GDPR: Using Better Corporate Governance To Improve Your Business Outcomes

Christine Ashton

Part 3 in the “Postmodern CIO” series

The European Union’s most sweeping law regarding data privacy, the General Data Protection Regulation (GDPR), is set to take effect in May 2018. Yet the GDPR isn’t just about data management. Nearly half of the articles in the regulation are related to business procedures associated with policies, controls, record-keeping, and the accountability of different roles and entities. Running a successful digital business requires governance excellence just as much as it requires information excellence. This requires a robust, consistent and holistic approach across your entire enterprise. To avoid costly penalties once the GDPR is implemented, you must clearly define and document your policies, processes and people.

However, complying with the GDPR doesn’t have to be an onerous task that you dread performing. Rather, think about how you can achieve business benefits alongside GDPR compliance. This will require you to focus on automating risk, compliance and audit management processes, and also monitor the enforcement of your policies and the effectiveness of your controls.

The three stages below offer concrete steps for moving toward GDPR compliance while also reaping benefits for your business.

1. Streamline access control

In order to be compliant with the GDPR, you first need to know who has access to your data at all times. This is the only way to ensure that the privacy of your data subjects is not being violated, intentionally or unintentionally. Achieving greater visibility into access control doesn’t have to be a drain on your IT resources, however. For one, you should be able to take advantage of automation by detecting and remediating access-risk violations, and automating reviews of user access, role authorizations, risk violations, and control assignments. You should also have compliance checks and mandatory risk mitigation baked into your business processes. Finally, to satisfy yourself that you are on the right track, you should create a comprehensive audit trail describing all the user- and role-based activities surrounding access control.

2. Enhance control monitoring

Data access violations can happen more quickly than the blink of an eye. Adhering to the GDPR requires you to constantly monitor your compliance efforts and respond quickly when required. Again, automation can help identify, prioritize, and remediate the issues you face in complying with the GDPR, as well as other laws or regulations that govern your business operations. To begin with, develop a road map by documenting policies and controls centrally and mapping them to all relevant requirements of the regulation. Evaluate the design and operating effectiveness of the controls in place, and look at ways that you can raise, track and remediate issues with them. In particular, you should use automated solutions to do exception-based monitoring that can locate and potentially resolve problems across heterogeneous application landscapes. An independent view often uncovers things you might have missed so consider external assessments as part of your controls strategy.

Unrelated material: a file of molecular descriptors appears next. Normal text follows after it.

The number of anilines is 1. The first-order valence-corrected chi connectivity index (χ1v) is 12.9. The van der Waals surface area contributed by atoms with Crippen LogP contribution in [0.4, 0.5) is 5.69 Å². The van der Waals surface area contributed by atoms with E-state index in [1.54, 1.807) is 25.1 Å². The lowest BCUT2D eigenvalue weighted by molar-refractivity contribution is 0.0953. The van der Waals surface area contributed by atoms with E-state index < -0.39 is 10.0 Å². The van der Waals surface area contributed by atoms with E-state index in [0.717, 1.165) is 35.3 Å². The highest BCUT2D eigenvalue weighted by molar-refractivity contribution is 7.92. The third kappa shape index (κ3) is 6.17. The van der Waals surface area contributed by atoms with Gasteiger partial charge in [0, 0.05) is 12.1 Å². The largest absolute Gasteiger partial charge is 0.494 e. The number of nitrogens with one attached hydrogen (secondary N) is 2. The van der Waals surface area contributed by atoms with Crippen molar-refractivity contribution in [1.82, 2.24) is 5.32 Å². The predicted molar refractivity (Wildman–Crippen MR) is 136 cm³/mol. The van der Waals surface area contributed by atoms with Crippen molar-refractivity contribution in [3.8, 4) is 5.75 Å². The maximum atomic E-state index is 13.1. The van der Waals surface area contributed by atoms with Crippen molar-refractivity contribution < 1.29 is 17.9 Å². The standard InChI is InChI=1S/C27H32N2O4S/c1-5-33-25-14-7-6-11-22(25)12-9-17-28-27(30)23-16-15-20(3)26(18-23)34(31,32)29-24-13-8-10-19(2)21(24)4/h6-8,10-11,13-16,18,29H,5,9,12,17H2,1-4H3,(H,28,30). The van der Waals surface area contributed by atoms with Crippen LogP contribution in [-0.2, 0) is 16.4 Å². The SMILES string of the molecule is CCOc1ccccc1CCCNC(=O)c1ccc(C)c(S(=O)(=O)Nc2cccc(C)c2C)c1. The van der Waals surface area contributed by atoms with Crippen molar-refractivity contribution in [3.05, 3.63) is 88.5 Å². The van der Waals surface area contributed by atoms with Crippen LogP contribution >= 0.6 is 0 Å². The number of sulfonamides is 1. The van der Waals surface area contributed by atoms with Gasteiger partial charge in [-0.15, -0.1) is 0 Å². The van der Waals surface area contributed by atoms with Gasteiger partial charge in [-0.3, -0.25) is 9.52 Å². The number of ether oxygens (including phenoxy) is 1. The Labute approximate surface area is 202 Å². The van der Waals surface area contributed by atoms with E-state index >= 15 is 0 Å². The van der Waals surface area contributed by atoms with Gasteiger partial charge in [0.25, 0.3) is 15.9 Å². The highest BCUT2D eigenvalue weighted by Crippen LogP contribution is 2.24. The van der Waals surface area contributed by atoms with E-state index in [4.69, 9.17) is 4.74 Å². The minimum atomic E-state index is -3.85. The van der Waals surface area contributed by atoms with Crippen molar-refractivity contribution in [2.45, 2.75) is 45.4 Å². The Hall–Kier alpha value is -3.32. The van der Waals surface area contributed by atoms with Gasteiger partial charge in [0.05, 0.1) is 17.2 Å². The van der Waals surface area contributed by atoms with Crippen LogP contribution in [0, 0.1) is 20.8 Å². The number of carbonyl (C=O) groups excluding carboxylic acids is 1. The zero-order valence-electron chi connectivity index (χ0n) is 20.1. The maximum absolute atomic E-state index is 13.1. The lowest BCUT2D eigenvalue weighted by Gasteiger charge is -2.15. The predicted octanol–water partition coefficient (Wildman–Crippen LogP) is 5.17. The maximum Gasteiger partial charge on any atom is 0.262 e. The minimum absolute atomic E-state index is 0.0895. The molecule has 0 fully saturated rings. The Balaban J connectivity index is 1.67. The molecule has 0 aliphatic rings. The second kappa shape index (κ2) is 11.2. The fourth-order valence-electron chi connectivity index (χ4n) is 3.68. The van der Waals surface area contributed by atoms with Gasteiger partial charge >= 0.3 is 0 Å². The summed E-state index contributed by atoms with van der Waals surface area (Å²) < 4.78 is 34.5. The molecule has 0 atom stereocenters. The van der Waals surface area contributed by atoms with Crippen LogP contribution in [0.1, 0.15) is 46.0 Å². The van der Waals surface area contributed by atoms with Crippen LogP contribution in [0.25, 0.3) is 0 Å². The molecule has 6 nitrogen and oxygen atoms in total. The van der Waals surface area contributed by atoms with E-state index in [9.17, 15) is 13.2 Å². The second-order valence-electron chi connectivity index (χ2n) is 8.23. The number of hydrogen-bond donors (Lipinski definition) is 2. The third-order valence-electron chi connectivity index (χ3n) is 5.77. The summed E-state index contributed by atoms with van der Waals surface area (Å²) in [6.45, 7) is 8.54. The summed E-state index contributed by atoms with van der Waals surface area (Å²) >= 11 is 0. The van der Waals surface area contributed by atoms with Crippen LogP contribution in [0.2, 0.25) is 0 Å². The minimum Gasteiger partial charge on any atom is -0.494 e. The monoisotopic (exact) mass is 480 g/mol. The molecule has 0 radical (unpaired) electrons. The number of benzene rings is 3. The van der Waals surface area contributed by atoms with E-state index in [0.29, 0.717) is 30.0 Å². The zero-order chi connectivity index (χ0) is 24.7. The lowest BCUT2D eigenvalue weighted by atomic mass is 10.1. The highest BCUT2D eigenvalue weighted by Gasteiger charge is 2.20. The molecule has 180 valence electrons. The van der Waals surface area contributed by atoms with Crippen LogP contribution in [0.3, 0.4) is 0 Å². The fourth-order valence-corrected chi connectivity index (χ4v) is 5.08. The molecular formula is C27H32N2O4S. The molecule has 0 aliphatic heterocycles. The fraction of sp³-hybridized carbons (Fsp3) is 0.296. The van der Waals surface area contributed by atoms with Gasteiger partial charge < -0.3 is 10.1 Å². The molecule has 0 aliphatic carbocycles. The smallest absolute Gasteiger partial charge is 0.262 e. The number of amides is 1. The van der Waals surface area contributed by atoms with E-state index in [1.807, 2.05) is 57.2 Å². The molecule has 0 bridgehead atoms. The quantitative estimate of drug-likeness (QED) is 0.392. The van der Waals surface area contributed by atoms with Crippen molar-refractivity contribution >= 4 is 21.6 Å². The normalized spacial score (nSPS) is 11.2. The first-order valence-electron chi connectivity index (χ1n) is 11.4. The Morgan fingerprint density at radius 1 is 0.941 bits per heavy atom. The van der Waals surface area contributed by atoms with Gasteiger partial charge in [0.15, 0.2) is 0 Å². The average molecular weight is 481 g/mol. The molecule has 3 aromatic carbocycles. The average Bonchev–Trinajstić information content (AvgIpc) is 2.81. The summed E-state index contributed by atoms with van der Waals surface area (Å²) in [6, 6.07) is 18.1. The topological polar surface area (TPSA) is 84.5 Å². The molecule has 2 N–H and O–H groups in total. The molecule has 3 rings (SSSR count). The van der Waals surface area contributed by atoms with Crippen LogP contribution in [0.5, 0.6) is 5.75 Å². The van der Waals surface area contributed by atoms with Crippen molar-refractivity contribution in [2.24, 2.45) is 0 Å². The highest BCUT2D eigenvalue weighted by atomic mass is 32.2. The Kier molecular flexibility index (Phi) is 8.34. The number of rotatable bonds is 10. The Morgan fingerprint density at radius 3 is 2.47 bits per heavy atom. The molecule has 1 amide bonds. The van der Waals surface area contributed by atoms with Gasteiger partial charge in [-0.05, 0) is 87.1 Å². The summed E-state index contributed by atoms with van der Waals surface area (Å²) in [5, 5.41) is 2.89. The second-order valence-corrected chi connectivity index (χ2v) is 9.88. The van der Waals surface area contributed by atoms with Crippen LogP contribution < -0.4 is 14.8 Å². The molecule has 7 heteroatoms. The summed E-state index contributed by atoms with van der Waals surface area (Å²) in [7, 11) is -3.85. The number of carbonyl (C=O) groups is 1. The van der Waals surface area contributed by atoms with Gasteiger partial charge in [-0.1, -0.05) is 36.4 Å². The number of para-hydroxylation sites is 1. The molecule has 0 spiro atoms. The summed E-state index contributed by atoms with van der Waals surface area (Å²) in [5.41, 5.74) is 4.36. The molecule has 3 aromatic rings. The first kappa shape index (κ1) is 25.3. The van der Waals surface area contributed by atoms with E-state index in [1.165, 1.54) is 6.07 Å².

3. Keep personal data secure

Cyberattacks don’t just violate your customers’ privacy; they also serve to damage your reputation among the general public, ultimately harming your company in the long term. According to IT research firm Juniper Research, the total annual cost of cyberattacks may climb to an astounding $2 trillion by 2021. Combatting cyberattacks to keep your data secure is a vital step for any organization affected by the GDPR, and also makes business sense. However, this needs to be done in real time to have any real impact in protecting unauthorized access to your critical business processes and data. Regulation as a catalyst for change is being seen by many business leaders as an opportunity to strategically address the ever-increasing data-management challenge. Many leaders still believe that too large a proportion of the IT budget is being spent on “running their companies.” GDPR gives weight to the fact that digital transformation needs to be across the end-to-end customer experience.

For more on risk management in government, see How Governments And Industry Respond To Digital Risk.

Christine Ashton

About Christine Ashton

Christine is global chief digital officer, Digital Office ERP Cloud at SAP. Her focus is to work with CxOs to reimagine strategy and business practices. She works with senior executives to plan their “AI-first” digital transformation road map enabled by intelligent ERP and public cloud. Notably, Christine is recognized in Computer Weekly's 2017’s Most Influential Women In IT - Top 100 list.